DS: This isn’t quite answering your question, but I happened to read two books by Molly Peacock. She’s a poet, and she also wrote a beautiful memoir, and two biographies about artists. One of those artists, Mary Granville Pendarves Delany, was an 18th century artist who started her career in her seventies. And she’s now shown in the British Museum. Her work is amazing. She made collages of flowers that are incredibly lifelike; they’re actually mosaics. And one of the things that I really found fascinating about Mary Delany (and I find fascinating about Speedwell as well) is how much her friendships enabled her to do her art. Literally she had a friend who supported her financially; and also, the emotional support that she got from friendship. And I would say for me, the emotional support I get from my writer friends—all of them, and particularly the ones who are exactly where I am in life—has been invaluable. Just having a supportive community that appreciates what you’re doing is, so … I mean, I’m not saying anything earth-shattering! But it matters. Jocelyn and two other artist friends and I zoomed once a week through the pandemic. I thought, I am so lucky to have these women in my life. Sometimes we were talking about other things, but a lot of times we were talking about, our work, what was going on, what was hard, you know, that kind of thing.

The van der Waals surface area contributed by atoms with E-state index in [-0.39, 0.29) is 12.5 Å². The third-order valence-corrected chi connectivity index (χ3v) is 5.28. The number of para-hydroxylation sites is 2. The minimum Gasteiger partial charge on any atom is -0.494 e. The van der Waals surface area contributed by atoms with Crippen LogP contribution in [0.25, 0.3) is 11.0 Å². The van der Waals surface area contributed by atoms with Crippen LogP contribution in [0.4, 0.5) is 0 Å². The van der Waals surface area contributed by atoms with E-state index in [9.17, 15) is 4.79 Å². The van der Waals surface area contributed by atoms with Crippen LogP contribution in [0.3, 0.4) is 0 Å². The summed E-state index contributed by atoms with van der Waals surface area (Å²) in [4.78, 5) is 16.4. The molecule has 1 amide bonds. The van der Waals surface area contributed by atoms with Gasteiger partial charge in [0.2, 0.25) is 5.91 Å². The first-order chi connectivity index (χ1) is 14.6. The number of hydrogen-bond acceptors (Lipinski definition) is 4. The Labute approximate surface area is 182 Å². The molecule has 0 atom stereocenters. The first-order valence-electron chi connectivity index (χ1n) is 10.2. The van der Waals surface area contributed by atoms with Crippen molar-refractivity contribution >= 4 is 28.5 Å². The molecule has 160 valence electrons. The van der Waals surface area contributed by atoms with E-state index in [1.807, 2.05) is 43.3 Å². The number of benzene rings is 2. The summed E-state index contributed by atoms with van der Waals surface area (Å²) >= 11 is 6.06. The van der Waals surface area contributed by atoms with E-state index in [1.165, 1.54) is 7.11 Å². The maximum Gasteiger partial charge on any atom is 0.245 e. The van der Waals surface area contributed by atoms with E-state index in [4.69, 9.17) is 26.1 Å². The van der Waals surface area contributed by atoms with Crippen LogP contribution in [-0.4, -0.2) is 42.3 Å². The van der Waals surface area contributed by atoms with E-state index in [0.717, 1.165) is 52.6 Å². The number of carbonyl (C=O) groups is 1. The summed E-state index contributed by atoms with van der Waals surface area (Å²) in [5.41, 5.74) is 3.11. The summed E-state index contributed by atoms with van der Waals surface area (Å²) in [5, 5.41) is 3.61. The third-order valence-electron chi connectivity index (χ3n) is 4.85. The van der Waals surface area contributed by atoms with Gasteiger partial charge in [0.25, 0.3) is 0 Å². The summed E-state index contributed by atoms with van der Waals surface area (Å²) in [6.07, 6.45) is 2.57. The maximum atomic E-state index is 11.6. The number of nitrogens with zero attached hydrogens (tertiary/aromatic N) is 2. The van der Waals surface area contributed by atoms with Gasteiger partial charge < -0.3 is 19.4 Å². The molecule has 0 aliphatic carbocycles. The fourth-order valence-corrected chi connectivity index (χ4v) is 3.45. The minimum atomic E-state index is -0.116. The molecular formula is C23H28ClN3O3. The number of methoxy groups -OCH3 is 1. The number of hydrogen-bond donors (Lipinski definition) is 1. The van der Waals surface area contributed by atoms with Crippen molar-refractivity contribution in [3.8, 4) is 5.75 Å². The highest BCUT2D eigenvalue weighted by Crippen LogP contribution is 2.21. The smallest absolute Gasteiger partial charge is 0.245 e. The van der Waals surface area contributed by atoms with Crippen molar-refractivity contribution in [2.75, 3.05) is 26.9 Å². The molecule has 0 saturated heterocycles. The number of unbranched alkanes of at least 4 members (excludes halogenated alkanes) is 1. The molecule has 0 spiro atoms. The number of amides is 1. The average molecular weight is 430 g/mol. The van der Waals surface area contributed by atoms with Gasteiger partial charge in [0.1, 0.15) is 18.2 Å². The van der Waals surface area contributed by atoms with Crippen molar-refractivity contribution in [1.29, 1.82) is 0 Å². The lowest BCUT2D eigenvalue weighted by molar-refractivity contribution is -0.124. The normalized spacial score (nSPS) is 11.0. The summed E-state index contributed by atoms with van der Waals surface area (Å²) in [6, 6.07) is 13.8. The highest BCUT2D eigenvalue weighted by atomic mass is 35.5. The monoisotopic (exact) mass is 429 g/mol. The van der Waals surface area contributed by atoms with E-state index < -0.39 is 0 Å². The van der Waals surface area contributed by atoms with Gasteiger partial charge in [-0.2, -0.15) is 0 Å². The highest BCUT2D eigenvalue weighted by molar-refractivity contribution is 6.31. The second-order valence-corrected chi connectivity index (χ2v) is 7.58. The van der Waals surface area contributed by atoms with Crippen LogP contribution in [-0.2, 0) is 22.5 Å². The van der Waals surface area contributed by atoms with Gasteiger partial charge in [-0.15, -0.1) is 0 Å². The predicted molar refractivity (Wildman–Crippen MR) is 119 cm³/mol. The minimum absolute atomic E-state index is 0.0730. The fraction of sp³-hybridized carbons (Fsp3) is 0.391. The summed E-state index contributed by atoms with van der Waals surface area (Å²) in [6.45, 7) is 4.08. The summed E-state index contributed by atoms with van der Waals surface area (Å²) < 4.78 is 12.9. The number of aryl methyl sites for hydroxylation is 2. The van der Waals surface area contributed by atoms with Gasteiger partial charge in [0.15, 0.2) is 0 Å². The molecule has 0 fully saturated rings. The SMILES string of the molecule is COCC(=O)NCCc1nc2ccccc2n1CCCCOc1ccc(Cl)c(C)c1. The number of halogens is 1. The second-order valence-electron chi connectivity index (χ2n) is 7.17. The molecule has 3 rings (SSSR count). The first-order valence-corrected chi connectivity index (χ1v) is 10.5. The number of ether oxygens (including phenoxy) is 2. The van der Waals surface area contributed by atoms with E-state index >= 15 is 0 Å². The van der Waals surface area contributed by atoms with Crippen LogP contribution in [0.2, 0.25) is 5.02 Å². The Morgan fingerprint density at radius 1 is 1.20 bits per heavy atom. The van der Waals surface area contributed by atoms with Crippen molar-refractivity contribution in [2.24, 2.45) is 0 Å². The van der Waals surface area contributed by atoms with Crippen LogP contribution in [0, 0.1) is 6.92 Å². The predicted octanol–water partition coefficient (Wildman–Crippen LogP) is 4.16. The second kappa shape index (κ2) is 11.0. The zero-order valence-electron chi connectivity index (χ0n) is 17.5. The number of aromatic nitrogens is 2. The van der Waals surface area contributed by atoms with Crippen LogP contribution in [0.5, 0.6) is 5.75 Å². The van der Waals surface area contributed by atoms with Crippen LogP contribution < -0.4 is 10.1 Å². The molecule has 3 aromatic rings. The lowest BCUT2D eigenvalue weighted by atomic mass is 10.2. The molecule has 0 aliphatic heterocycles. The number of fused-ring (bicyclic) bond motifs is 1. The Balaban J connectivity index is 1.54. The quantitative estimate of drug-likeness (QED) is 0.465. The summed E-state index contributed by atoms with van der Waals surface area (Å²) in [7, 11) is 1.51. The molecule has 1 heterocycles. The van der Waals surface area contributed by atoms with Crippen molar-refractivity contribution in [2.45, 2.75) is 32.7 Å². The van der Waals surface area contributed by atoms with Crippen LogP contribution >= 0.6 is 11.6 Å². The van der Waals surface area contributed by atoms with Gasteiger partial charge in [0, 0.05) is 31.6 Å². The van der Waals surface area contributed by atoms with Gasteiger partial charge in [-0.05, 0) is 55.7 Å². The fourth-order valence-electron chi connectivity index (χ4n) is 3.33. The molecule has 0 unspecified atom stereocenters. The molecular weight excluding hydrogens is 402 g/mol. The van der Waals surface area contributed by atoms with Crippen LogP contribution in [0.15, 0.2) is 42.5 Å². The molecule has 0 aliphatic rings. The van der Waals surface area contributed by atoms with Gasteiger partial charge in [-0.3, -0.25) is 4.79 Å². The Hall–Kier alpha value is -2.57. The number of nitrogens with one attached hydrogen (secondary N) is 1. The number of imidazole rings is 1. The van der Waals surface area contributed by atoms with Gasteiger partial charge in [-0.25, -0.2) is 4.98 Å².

LDF: This also goes to the question of longevity. How does one keep going? What sustains you?
DS: Me personally? Or the artists?
LDF: Well, both.
DS: I think sometimes you do feel discouraged and like you want to quit. I always feel like if you just get a little bit of encouragement at the right time, you can sort of push through all the negativity … all those times you hear, No, I don’t want it. No, I don’t like it. Here’s your rejection letter.
LDF: I think part of the answer is community, right?
DS: That’s part of what I’ve always loved about Warren Wilson [where Debra teaches writing in the MFA program]. Here’s a group of people who value exactly what I value. People get excited about favorite books or even ideas related to writing. I sometimes think, even if you don’t publish, you get to have that life, you get to make the work, you get to be in a community of other writers who were making it and thinking about it.
LDF: What sort of obstacles do you see for writers and artists later in life?
DS: Well, rejection. If you’re a writer or visual artist, you have to know how to deal with rejection, both external and internal, which is not saying anything new. I think everyone struggles with that at times. I mean, it’s going to get to you and you’re going to feel crappy. I was telling a friend recently about something she’d written that I loved. She said, “Oh, thank you so much.” And I told her—this is really embarrassing! I have a little folder in my email called Ego Saves. If anyone says something nice about my writing it goes in there, and then when I’m down, I take a look at it. It’s embarrassing to admit, especially to this friend who is a Buddhist. But I think it helps to be reminded that someone valued or liked your work. Just before I got on this call a rejection came in for a piece I worked really hard on. I thought, Okay, maybe that one’s not going to work out. But I loved writing it, I loved everything I learned writing it.